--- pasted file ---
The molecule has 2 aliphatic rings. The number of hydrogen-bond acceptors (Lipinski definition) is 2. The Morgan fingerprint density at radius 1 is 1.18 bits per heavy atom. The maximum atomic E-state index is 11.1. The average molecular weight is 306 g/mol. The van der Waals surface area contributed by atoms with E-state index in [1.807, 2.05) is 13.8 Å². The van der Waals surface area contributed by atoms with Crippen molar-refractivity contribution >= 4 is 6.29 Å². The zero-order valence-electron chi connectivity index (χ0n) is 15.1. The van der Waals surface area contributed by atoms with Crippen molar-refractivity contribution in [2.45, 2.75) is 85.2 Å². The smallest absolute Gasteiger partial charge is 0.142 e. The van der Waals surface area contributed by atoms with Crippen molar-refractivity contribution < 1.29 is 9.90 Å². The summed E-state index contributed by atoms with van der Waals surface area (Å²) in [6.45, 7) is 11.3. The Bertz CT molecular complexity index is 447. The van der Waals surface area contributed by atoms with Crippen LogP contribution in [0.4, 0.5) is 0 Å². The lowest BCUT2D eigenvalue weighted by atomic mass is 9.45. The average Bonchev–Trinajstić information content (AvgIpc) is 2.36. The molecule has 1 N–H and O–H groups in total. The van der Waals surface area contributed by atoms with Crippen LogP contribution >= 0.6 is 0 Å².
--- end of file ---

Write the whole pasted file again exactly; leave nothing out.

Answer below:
The molecule has 2 aliphatic rings. The number of hydrogen-bond acceptors (Lipinski definition) is 2. The Morgan fingerprint density at radius 1 is 1.18 bits per heavy atom. The maximum atomic E-state index is 11.1. The average molecular weight is 306 g/mol. The van der Waals surface area contributed by atoms with E-state index in [1.807, 2.05) is 13.8 Å². The van der Waals surface area contributed by atoms with Crippen molar-refractivity contribution >= 4 is 6.29 Å². The zero-order valence-electron chi connectivity index (χ0n) is 15.1. The van der Waals surface area contributed by atoms with Crippen molar-refractivity contribution in [2.45, 2.75) is 85.2 Å². The smallest absolute Gasteiger partial charge is 0.142 e. The van der Waals surface area contributed by atoms with Crippen molar-refractivity contribution < 1.29 is 9.90 Å². The summed E-state index contributed by atoms with van der Waals surface area (Å²) in [6.45, 7) is 11.3. The Bertz CT molecular complexity index is 447. The van der Waals surface area contributed by atoms with Crippen LogP contribution in [0.4, 0.5) is 0 Å². The lowest BCUT2D eigenvalue weighted by atomic mass is 9.45. The average Bonchev–Trinajstić information content (AvgIpc) is 2.36. The molecule has 1 N–H and O–H groups in total. The van der Waals surface area contributed by atoms with Crippen LogP contribution >= 0.6 is 0 Å².